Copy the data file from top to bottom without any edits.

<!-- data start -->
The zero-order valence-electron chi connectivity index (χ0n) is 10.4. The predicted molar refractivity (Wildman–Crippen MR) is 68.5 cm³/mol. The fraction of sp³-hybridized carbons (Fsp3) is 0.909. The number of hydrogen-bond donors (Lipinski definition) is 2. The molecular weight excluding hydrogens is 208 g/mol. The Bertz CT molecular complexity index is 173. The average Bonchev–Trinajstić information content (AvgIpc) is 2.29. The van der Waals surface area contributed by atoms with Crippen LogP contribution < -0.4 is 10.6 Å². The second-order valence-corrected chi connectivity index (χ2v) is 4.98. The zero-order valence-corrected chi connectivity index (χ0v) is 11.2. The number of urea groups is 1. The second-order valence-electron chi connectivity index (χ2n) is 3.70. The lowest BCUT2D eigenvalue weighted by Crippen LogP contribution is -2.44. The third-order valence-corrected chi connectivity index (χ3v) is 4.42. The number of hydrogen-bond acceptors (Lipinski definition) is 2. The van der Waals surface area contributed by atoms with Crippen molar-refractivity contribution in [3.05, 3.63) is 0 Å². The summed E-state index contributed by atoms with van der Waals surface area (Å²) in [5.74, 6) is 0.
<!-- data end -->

The zero-order valence-electron chi connectivity index (χ0n) is 10.4. The predicted molar refractivity (Wildman–Crippen MR) is 68.5 cm³/mol. The fraction of sp³-hybridized carbons (Fsp3) is 0.909. The number of hydrogen-bond donors (Lipinski definition) is 2. The molecular weight excluding hydrogens is 208 g/mol. The Bertz CT molecular complexity index is 173. The average Bonchev–Trinajstić information content (AvgIpc) is 2.29. The van der Waals surface area contributed by atoms with Crippen LogP contribution < -0.4 is 10.6 Å². The second-order valence-corrected chi connectivity index (χ2v) is 4.98. The zero-order valence-corrected chi connectivity index (χ0v) is 11.2. The number of urea groups is 1. The second-order valence-electron chi connectivity index (χ2n) is 3.70. The lowest BCUT2D eigenvalue weighted by Crippen LogP contribution is -2.44. The third-order valence-corrected chi connectivity index (χ3v) is 4.42. The number of hydrogen-bond acceptors (Lipinski definition) is 2. The van der Waals surface area contributed by atoms with Crippen molar-refractivity contribution in [3.05, 3.63) is 0 Å². The summed E-state index contributed by atoms with van der Waals surface area (Å²) in [5.74, 6) is 0.